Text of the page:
There is a new threat to freedom of speech emerging, and this time it comes from Facebook, whose proprietors have not acted to stop an Islamic jihadist group from destroying the largest pro-Israel site on the increasingly popular web social network. I join in supporting the protest being organized by The David Horowitz Freedom Center. If you are a Facebook member, or an individual outraged by those who seek to curb free speech, read this:
The David Horowitz Freedom Center is calling upon all supporters of freedom of speech and of Israel to join in its protest against Facebook, the Internet social networking site. Facebook has allowed a group of hackers who openly support the terrorist group Hizbollah to take over and destroy what was once the largest pro-Israel site on Facebook. Then Facebook added insult to injury by disabling the account of that site’s creator, 14-year-old Todd Snider.
Snider established the Facebook group called “I Wonder How Quickly I Can Find 1,000,000 People Who Support Israel,” in July 2008. By February 2009 it was Facebook’s largest pro-Israel site, with over 180,000 members.
But on February 15, 2009, On February 15, 2009, Snider’s Facebook group was hacked and destroyed by a pro-Hizballah group calling itself “Lebanese Shee’a Hackers.” The hackers completely erased the original site content and replaced it with threatening, obscenity-laced pro-jihad, anti-Israel propaganda datelined Bint Jbeil, South Lebanon: “DEAR ADMINS, DON’T WASTE MY AND YOUR TIME , LEAVE THIS GROUP ITS BETTER FOR BOTH THIS IS THE LAST TIME ILL EDIT YOU INFO , NEXT TIME…”
Facebook allowed the hackers to destroy Snider’s site, answering his repeated entreaties for help with blandly evasive form letters.
And now, after the appearance on March 6 of an article about the incident in FrontPageMagazine.com (“Facebook Jihad” by Robert Spencer), Facebook has taken the additional step of disabling Snider’s account altogether, capitulating to the jihadi hackers and accusing Snider himself of “misusing” Facebook’s “features.”
Facebook’s outrageous action is not only an assault on free speech and a breach of its own social networking protocols, but also appeasement of a group of hackers who have invaded Facebook’s space and who openly avow their support for the jihad terrorist group Hizballah.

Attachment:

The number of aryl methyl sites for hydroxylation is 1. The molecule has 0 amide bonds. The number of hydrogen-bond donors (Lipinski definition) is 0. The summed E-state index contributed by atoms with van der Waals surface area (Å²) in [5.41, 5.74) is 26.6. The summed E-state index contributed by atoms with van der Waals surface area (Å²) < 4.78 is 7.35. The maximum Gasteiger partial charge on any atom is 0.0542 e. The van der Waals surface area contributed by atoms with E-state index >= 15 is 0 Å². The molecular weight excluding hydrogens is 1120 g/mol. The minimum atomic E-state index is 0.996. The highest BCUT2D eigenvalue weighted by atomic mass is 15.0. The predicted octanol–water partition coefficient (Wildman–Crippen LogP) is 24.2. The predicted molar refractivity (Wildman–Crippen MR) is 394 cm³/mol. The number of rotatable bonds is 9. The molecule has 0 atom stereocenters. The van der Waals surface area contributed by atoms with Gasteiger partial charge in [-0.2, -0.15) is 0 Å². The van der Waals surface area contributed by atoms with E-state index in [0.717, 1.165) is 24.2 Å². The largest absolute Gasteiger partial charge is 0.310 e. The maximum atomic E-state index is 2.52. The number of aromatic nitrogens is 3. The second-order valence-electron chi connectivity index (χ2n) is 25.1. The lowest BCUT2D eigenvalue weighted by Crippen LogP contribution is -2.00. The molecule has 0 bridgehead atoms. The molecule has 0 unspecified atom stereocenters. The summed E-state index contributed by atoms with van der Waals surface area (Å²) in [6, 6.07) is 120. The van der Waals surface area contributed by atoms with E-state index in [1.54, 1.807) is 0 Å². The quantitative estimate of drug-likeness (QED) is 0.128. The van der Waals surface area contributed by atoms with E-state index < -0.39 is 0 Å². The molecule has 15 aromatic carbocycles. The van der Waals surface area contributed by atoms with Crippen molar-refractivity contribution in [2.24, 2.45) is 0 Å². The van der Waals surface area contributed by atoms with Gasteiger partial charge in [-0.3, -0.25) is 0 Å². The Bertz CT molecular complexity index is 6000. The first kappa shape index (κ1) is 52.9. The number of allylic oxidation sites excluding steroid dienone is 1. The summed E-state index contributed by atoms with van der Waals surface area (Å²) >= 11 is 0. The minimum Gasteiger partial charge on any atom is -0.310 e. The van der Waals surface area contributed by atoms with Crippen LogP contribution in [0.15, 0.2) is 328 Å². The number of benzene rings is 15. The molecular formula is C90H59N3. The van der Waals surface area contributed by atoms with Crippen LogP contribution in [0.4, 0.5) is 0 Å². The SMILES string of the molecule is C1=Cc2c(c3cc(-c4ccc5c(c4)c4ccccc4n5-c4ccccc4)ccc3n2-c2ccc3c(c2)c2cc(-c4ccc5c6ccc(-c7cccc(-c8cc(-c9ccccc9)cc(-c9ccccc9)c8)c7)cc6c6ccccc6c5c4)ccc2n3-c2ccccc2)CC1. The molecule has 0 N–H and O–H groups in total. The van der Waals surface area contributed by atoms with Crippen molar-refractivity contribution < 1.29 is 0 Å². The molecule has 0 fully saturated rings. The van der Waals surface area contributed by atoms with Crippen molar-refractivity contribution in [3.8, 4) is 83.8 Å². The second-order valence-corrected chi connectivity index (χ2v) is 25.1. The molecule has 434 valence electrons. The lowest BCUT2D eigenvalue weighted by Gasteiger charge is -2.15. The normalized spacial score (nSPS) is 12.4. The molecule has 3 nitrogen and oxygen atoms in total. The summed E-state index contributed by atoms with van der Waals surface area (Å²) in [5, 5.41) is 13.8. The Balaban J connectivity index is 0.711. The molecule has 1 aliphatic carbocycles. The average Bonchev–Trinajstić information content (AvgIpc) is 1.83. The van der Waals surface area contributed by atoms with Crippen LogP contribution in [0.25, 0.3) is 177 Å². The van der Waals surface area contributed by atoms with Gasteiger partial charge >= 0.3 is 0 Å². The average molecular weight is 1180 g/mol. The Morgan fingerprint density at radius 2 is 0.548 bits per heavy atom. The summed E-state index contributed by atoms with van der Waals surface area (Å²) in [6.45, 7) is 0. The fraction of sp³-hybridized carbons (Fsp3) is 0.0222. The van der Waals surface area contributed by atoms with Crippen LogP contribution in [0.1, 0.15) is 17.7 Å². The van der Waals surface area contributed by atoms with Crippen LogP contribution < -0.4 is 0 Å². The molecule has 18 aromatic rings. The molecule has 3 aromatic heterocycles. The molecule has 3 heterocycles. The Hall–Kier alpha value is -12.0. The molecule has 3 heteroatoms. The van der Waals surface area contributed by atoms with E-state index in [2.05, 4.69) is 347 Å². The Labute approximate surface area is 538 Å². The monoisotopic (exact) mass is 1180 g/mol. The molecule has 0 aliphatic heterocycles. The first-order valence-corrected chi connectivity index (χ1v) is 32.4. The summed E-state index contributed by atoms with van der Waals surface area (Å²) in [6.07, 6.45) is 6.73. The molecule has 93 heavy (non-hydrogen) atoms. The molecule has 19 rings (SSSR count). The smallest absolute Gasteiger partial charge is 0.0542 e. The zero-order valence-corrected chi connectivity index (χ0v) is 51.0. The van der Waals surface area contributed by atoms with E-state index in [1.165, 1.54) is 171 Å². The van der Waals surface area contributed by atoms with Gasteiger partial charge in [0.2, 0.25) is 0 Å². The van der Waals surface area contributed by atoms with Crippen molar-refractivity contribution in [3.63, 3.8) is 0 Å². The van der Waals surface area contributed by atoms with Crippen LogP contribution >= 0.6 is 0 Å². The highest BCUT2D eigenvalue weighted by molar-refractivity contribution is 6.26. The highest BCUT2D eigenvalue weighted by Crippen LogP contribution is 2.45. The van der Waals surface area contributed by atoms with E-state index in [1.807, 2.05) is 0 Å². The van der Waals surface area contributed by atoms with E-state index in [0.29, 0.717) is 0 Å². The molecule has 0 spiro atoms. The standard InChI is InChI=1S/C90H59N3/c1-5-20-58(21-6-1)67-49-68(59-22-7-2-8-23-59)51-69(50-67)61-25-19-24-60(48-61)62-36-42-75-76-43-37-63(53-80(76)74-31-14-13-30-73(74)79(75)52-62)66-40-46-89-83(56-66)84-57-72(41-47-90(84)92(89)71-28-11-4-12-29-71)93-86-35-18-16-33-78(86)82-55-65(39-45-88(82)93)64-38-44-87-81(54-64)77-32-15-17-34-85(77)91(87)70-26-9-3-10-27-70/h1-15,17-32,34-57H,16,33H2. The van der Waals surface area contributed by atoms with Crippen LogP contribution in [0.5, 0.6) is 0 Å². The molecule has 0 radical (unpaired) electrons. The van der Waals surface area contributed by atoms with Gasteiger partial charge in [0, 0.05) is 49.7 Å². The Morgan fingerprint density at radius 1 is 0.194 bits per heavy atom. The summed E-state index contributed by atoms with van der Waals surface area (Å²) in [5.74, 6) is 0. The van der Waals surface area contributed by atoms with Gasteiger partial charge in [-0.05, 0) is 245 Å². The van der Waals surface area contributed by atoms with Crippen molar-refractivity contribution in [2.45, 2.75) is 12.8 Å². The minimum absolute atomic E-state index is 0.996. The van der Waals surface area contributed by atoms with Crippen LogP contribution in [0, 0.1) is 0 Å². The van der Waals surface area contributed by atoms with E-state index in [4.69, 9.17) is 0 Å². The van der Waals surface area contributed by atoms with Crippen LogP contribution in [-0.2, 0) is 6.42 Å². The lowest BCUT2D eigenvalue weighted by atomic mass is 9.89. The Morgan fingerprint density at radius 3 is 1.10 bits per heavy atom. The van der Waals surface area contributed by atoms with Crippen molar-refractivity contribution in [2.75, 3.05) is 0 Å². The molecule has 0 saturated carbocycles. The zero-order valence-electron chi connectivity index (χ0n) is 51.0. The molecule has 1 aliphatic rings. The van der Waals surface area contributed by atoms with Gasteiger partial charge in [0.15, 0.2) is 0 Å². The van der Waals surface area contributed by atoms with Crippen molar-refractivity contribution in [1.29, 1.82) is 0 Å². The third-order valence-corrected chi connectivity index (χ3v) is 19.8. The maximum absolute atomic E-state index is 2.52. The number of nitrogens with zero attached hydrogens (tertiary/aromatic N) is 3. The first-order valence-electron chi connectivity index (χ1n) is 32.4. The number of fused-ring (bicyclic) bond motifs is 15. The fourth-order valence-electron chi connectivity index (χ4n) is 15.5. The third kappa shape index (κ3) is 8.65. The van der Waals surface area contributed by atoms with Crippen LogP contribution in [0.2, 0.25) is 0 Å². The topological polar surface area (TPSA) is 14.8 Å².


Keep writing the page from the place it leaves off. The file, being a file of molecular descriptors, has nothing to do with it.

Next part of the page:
We therefore urge all Facebook members to contact the site administrators through the Facebook contact form, and all others to join us in protesting against Facebook’s outrageous behavior by writing to email@example.com.
Take out a moment and follow their suggestion. Forcing a change in Facebook’s outrageous action is a blow for free speech, as well as a necessary repudiation of Islamic practitioners of jihad.
On another matter, I would like to single out Cathy Young’s contribution to the debate I had with Hendrik Hertzberg of The New Yorker. Young is one of the smartest and independent minded commentators writing today. Now she has a revamped blog site, on which she has posted her own comment on the issue of socialism and fascism. Young writes that we should leave the term fascism out of the debate, since for better or worse, its historical associations and the emotional reactions it creates takes away from a rational discussion of Obama’s economic program. I know that my friend Jeffrey Herf, perhaps one of the most brilliant scholars of fascism, feels the same way. Both he and Young have a point.
I still think Michael Ledeen is correct about the validity of the relevance of the economic component of the corporate state to today’s world. But perhaps this is a losing battle. Jonah Goldberg was savaged despite the many valid insights in his book for calling his study Liberal Fascism. He has valiantly defended himself. But to his critics, it is not satisfactory. The associations of the word fascism with concentration camps, the SS and the like is just too well established to not elicit the kind of negative reaction anyone who uses it gets.